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In 1883, Friedrich Gretsch (1856 - 1895) set up shop in Brooklyn, New York where he made banjos, drums and tambourines until 1933 when guitars began to enter the product line. Gretsch was family owned until Baldwin, maker of electric organs and pianos, purchased the company in 1967. In 1970, production was moved to the Baldwin factory in Booneville, Arkansas until the company went out of business around 1980. In 1985, Fred Gretsch, Jr. (great grandson of the company founder) regained control of the company, but all the tooling and machinery for manufacturing guitars had been sold by Baldwin in 1980. Fred Gretsch resumed production of Gretsch guitars on a global basis, as it was impossible to raise the capital for tooling, machinery, craftsmen, etc. Since 1985, the bodies and necks for Gretsch guitars have been made in the U.S., with the hardware coming from Germany and final assembly and finishing being done in Japan.

In 1954, Gretsch scored a major endorsement from fingerpicker Chet Atkins and the company began to make its mark on the industry with it's electric archtops, especially the Chet Atkins series. Chet was always looking for ways to increase sustain while reducing feedback and the Chet Atkins series evolved to address his concerns. Ideally, Chet wanted a solid block of wood running down the middle of his electric archtops (which Gibson did in 1958 on the ES-335 model), but Gretsch refused. Some of the changes that were made, however, included the switch to humbucking pickups to reduce electronic noise, a metal nut and zero fret to enhance sustain, and the "Electrotone" body which was about 3/4" thinner than previous models and lacked F-holes to reduce feedback. The model 6119 Tennessean was the budget guitar in Atkins line which made it most popular along with George Harrison's use of it in the Beatles' movie Help! The "Electrotone" body Tennessean was made from 1962 until 1972. Note that the painted on F-holes are different from the oversize F-holes usually associated with Gretsch. Mr. Atkins did not like the large F-holes and he gave the Gretsch designers a tracing of the F-holes from his D'Angelico archtop to use as a pattern on the "Electrotone" body models.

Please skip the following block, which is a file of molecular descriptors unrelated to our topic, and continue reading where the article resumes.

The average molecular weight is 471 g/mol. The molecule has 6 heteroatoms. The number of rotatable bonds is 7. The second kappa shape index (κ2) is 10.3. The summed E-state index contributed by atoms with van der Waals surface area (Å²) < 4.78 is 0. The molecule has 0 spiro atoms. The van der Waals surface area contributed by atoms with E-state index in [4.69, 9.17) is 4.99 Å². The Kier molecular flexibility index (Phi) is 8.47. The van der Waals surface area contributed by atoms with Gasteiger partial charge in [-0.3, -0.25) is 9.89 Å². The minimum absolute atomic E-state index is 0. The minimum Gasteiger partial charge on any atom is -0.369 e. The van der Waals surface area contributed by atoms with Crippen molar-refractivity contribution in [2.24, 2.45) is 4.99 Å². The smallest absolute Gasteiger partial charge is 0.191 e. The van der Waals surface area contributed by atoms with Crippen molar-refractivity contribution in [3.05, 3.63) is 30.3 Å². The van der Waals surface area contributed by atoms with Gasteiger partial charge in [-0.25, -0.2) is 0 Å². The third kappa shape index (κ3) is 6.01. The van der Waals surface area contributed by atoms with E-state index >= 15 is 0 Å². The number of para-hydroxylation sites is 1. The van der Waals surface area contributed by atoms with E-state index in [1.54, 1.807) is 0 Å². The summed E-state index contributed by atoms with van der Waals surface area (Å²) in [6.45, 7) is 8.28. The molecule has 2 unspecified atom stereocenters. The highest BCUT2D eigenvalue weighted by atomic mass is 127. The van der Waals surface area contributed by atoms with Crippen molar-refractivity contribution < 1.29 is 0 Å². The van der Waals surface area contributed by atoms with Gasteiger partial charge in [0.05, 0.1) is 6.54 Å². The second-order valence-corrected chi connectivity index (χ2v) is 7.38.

Hollow; laminated 1-piece maple top, laminated 2-piece maple back and laminated  maple sides; single bound top, unbound back

Finish:  Cherry Red (faded to mahogany), nitrocellulose lacquer

Neck:  3-piece maple/mahogany, set-in; lacquered maple headstock overlay with pearloid logo and metal nameplate

Fingerboard:  Indian rosewood, single bound; pearloid "neo-classic" markers

Number of Frets:  22

Pickguard:  Silver backed Lucite

Bridge:  Gretsch chrome steel bar on ebony base with Gretsch/Bigsby tailpiece

Nut:  Plastic with zero fret

Tuners:  Van Ghent, open, chrome

Pickups:  Two, Gretsch Hi-Lo 'Tron single coil with adjustable pole pieces, chrome

Controls:  Master volume, volume control for each pickup, 3-way tone selector, standby switch, 3-way pickup selector

Scale Length:  24 1/2 inches

Neck Width at Nut:  1 11/16 inches

Body Width at Lower Bout:  15 1/2 inches

Body Depth:  2  inches

Weight:  n/a

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